Weird and wonderful Dutch wedding traditions
It’s supposed to be one of the best days of your life, but anyone who’s gotten married knows how much work goes into planning and executing the perfect wedding. Not only are you and your significant other required to manage the needs and expectations of relatives and friends, but you’ve also got to figure out what it is you’d like to do for the big day.
Balancing your own preferences and various family and cultural traditions can be tricky, but in the end it'll (hopefully!) all be worth it as you walk down the aisle surrounded by loved ones and you commit to spending the rest of your life with the person you love.
Regardless of whether you’re looking to go all-out with a big Disney-style wedding ceremony, or want to keep it low key with just a handful of guests, why not sprinkle a little bit of Dutch culture into your big day by incorporating some of these weird and wonderful Dutch wedding traditions!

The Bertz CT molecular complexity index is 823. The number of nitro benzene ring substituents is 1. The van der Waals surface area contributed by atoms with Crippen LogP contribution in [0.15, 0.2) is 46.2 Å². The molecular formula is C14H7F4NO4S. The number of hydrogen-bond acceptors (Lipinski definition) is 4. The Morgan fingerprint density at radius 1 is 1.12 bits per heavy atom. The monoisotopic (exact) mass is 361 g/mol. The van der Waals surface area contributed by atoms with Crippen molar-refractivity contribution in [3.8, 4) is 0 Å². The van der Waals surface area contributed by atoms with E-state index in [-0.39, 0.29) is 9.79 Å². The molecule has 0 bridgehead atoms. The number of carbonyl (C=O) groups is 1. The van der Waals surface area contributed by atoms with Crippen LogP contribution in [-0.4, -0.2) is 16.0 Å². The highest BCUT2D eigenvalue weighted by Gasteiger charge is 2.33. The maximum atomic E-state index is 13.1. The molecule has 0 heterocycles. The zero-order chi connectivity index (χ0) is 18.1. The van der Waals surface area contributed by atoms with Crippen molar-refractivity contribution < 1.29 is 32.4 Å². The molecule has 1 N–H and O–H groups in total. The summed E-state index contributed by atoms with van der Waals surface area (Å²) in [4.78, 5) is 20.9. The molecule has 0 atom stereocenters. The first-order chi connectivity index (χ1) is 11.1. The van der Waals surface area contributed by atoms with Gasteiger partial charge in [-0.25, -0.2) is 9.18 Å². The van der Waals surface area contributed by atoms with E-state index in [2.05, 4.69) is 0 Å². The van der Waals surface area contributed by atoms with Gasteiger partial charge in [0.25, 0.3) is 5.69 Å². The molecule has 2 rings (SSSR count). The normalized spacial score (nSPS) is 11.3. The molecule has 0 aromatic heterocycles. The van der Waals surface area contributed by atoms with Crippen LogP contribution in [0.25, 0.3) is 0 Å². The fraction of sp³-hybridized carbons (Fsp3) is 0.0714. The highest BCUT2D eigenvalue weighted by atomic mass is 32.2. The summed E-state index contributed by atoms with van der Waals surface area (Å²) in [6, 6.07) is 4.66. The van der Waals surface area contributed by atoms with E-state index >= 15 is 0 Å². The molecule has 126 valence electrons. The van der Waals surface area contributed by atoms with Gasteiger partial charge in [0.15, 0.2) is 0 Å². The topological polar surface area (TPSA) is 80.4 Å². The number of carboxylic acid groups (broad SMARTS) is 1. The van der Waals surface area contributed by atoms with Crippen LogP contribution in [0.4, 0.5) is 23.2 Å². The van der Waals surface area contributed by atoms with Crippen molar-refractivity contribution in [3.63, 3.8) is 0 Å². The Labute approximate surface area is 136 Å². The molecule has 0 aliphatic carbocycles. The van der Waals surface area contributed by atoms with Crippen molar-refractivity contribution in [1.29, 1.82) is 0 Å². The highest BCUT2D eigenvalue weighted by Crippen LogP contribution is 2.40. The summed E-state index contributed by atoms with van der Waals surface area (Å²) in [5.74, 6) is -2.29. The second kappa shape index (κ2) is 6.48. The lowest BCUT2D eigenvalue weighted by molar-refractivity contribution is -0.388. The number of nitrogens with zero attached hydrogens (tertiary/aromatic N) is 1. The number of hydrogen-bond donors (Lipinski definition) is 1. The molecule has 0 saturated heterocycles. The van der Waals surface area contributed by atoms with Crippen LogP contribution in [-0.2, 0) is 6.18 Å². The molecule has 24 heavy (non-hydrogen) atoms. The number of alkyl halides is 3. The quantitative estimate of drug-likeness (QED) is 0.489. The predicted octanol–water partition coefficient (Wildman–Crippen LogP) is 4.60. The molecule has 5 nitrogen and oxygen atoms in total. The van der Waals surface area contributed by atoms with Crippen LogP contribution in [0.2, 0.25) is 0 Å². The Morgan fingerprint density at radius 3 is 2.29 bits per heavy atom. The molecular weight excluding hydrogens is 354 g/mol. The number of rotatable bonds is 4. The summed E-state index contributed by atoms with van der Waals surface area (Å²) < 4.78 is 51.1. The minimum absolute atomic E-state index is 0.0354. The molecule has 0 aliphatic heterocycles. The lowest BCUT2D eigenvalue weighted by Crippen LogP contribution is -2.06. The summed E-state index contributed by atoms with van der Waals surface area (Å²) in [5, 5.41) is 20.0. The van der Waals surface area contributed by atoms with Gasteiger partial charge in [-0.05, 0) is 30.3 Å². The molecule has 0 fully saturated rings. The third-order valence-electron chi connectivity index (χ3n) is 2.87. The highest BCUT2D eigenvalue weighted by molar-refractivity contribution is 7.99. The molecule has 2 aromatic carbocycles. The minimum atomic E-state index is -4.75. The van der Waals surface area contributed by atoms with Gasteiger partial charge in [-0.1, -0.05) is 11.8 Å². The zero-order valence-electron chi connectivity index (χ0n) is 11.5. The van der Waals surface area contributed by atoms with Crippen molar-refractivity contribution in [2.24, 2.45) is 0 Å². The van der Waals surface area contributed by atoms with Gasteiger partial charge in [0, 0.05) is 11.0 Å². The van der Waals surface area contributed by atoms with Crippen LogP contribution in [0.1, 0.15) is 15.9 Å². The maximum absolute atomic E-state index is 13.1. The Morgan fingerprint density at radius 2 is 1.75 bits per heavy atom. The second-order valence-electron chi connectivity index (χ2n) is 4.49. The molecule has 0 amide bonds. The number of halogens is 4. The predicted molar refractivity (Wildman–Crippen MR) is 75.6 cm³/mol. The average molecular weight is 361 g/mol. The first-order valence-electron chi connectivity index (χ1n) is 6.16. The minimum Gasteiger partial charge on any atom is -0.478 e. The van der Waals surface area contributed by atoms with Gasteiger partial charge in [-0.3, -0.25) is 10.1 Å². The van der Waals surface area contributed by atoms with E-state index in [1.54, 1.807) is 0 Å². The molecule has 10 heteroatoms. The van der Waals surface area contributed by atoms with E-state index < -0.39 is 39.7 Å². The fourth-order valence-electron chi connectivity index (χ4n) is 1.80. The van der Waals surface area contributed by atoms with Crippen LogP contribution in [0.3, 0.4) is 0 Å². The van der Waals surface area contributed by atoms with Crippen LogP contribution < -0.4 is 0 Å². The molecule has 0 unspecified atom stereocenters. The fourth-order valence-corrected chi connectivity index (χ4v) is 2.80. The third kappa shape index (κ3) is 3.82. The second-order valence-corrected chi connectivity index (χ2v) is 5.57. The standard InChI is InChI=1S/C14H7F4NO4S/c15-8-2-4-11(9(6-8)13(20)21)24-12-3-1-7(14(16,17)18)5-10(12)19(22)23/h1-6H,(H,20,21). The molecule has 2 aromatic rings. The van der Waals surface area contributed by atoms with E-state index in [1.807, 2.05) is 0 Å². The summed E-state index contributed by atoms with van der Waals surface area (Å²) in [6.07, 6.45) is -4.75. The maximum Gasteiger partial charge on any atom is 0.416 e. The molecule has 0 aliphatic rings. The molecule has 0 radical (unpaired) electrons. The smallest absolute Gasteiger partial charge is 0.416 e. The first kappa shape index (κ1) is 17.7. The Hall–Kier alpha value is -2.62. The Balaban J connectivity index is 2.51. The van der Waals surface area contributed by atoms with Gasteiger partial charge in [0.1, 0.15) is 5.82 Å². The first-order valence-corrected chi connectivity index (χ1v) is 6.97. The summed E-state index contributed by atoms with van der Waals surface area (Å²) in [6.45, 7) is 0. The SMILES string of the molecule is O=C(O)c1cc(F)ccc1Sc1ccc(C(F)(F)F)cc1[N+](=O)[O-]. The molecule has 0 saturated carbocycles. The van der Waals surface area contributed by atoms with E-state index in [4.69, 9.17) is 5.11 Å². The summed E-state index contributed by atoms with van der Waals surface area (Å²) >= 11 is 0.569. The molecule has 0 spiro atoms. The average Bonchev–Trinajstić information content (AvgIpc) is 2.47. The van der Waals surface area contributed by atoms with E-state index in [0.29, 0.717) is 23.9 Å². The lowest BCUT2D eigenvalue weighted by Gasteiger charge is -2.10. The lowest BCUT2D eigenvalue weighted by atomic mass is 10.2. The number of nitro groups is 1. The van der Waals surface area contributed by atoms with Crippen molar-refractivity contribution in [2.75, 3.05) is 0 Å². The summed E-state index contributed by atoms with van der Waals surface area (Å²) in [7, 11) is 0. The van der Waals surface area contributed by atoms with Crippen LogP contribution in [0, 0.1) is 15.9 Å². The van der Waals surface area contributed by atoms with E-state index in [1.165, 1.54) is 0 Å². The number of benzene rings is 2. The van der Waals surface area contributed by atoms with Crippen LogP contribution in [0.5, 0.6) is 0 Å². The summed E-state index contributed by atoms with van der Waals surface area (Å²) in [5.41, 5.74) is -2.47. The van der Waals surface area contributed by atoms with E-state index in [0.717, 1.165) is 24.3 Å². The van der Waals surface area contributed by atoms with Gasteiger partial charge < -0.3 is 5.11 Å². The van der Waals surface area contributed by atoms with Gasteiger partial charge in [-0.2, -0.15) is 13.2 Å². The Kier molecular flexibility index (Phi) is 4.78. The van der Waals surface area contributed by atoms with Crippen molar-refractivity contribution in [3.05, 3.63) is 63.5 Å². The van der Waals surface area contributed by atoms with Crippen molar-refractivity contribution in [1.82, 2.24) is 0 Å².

Dutch weddings: The basics
If you’ve never been to a Dutch wedding before, it might be a little different to what you expect. Dutch ceremonies can be thought of as rather simple compared to some of the more extravagant celebrations in other cultures around the world, with a more casual, laid-back approach to the day.
Most Dutch weddings consist of a ceremony, a reception, a dinner and a party. At the ceremony, there is usually a civil registry official, witnesses, and a master of ceremonies. From here, the happy couple can customise things however they wish, but there are several Dutch traditions that lots of people keep to.
Traditional Dutch wedding dress
Traditionally, women in the Netherlands wear white dresses on the day of their wedding, much the same as is customary in many other western European countries. You might nowadays see more people putting their own spin on things, for instance wearing a white jumpsuit, a two-piece, or a different coloured dress, but most women in the Netherlands still keep to tradition and wear a white wedding dress for their big day.